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Mainstream, Vol XLVIII, No 23, May 29, 2010

Contribution to Reduction of GHG Emissions by Grassroots Struggles

Tuesday 1 June 2010, by Bharat Dogra

In India (and elsewhere) we have several people’s struggles which are protesting against displacement and trying to protect their sustainable life-styles and livelihoods based on farmlands, pastures and forests, rivers and coastal areas. These struggles involve farmers, forest-produce gatherers (tribals particularly), pastoral people, fisherfolk and others with related livelihoods. These traditional livelihoods have been passed on from generation to generation, but are now increasingly threatened on a scale never seen before because in the times of globalisation the pressure to start new mines, cut more trees, set up more industries, luxury townships and tourist resorts is greater than ever before.

While the struggles of these people to protect their livelihoods and life-patterns have always been well-justified in terms of the needs of sustainable development, environment protection, justice and ethics, it was nevertheless frequently argued by government officials and the corporate sector that these struggles obstructed the country’s development. These interests saw development only in terms of the high cash transactions involved in the context of the setting up of new mines and industries and the related MOUs. Frequently it was the narrow viewpoint of these interests that got the widest coverage in the media, while the grassroots struggles were criticised for keeping people in backwardness.

Of course, the struggles and their sympathisers have been giving well-argued replies to this misrepresentation in the past. But such has been the influence of the corporate sector and the so-called ‘modern’ sector that most of these people’s struggles were generally presented as anti-development movements which are obstacles in the spread of new opportunities of development.

Now this can change with the increasing worldwide realisation of the great urgency of reducing the emission of greenhouse gases (GHGs). The people of remote villages may not have heard much about the debate on reducing GHG emissions, but the reality is that any struggle which will protect forests and help to preserve the green cover will also help in the reduction of GHG emissions. In addition, the life patterns based on rural life, farms and forestry based livelihood and living in closer harmony with nature are inherently capable of much reduced GHG emissions compared to the model based on big mining and industrial projects or luxury resorts. The need is to strengthen the self-reliance of village communities so that in terms of meeting the basic needs excessive reliance on unnecessary transport (wasteful energy use) can be avoided.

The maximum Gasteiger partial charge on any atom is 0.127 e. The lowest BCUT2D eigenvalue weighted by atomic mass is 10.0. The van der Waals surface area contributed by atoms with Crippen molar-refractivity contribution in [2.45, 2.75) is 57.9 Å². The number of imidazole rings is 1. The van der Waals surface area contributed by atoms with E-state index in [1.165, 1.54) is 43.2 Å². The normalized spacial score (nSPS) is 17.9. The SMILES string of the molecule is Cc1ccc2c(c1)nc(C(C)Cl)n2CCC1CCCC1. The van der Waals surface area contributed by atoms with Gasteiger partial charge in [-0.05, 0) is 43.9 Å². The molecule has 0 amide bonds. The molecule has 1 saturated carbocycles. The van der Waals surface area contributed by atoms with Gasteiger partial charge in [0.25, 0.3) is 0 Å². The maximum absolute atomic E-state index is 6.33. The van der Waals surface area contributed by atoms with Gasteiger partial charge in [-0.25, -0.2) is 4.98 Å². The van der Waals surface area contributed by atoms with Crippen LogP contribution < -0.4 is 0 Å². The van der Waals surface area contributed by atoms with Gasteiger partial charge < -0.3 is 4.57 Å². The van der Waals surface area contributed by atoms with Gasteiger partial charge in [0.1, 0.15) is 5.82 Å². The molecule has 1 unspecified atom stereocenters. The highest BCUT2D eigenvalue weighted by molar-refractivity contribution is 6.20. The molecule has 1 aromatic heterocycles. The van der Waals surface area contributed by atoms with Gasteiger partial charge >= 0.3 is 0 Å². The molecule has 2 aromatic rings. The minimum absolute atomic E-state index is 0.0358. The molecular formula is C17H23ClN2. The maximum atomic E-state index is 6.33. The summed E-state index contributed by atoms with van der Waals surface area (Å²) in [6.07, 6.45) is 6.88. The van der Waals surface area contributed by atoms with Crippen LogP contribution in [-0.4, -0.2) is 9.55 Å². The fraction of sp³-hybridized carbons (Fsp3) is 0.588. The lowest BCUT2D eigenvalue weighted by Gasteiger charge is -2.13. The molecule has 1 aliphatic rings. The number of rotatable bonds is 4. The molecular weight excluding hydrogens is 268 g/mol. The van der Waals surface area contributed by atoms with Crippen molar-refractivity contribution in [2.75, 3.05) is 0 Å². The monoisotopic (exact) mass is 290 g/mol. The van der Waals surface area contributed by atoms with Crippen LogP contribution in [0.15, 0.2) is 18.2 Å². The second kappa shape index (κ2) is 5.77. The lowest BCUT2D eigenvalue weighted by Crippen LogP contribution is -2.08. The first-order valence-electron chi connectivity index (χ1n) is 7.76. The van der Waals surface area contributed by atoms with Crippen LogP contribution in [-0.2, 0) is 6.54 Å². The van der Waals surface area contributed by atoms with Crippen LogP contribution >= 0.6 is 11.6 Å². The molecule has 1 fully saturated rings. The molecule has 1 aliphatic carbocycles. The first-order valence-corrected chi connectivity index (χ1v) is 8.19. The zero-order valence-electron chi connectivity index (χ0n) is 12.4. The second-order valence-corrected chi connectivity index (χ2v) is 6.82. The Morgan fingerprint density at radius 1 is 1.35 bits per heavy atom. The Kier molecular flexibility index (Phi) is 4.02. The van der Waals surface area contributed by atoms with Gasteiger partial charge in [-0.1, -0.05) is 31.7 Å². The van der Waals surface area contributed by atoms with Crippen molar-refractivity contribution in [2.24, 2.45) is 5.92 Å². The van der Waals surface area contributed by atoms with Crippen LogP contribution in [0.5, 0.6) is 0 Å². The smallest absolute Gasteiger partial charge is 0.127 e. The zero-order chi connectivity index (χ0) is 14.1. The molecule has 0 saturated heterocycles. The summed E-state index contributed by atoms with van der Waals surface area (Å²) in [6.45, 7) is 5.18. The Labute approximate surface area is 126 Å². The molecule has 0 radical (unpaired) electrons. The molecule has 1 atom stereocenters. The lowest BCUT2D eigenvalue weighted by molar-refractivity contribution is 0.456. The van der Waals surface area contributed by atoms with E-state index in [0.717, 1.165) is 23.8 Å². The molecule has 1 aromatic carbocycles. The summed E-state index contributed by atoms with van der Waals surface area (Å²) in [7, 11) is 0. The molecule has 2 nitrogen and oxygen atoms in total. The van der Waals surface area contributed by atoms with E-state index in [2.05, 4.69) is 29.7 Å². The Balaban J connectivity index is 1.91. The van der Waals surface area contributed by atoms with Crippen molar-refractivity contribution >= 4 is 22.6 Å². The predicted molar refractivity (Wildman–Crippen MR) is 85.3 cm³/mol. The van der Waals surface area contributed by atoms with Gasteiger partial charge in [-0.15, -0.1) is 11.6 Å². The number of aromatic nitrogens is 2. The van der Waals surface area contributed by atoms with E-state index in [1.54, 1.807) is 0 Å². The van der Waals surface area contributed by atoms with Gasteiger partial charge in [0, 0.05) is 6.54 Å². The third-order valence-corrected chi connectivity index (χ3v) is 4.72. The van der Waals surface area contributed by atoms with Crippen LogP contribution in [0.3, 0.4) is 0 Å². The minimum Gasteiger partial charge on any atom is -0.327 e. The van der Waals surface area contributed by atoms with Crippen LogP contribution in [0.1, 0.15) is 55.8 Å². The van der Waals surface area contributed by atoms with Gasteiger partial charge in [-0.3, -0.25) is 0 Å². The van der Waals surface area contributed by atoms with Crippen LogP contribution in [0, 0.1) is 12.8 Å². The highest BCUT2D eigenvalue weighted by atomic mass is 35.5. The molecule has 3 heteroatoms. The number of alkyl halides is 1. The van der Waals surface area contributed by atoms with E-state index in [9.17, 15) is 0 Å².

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There is another category of struggles related to protecting the livelihood of artisans. This involves protecting the livelihoods of those weavers, spinners, craftspersons, food-processors who have traditional skills for providing a broad range of quality products without using fossil fuels or by keeping this use as low as possible. The most obvious example is that of handloom weavers. Their capability to produce good quality cloth and a broad range of textiles at a reasonable price is well established, but they are subjected to unfair competition and injustice at various levels, and in the context of India, the benefits promised to them and fully agreed to by the authorities are frequently denied to them. There are several struggles in India to give a fair deal to handloom weavers. Now with the increasing emphasis on reducing GHG emissions, the case for protecting handlooms and hand-spinning becomes stronger as to protect precious human skills which do not involve the use of any commercial energy, fossil fuel use or the related GHG emissions has acquired a new strength, it can get more support than before. A fairtrade clothing company People Tree (Dhaka, Bangladesh) says in its promotional campaign that the handloom saves one tonne of CO2 from being emitted each year and creates nine times as many jobs as the powerloom.

At a time when the need to reduce GHG emissions is so pronounced, technologies which do not involve any GHG emissions to create products of great value and utility should obviously be helped and protected, particularly in a country like India where despite mounting threats to handloom weavers and other artisans they have still survived in significant numbers and hence can provide the base for a wider revival of these skills and technologies. A similar case can be made in the case of the traditional skills and technologies of several other traditional artisans, fisherfolk, cycle rickshaw-pullers and others. Particularly in the context of urban transport, the struggles to protect the livelihoods of cycle-rickshaw pullers and hand-cart pullers can benefit much from the new emphasis on reducing GHG emissions.

Traditional wisdom of farmers and pastoral groups also need to be protected and revived as these show the way of how adequate healthy food can be produced while avoiding heavy GHG emissions in farming and related sectors.

People and organisations who have been sympathetic and helpful to the people’s struggles to save their land, resource-base and sustainable livelihoods should also take note of the new opportunities that are arising and these can give additional strength to those struggles as struggles which, apart from protecting livelihoods, can also help to reduce GHG emissions.

The author is currently a Fellow at the Institute of Social Sciences, New Delhi.

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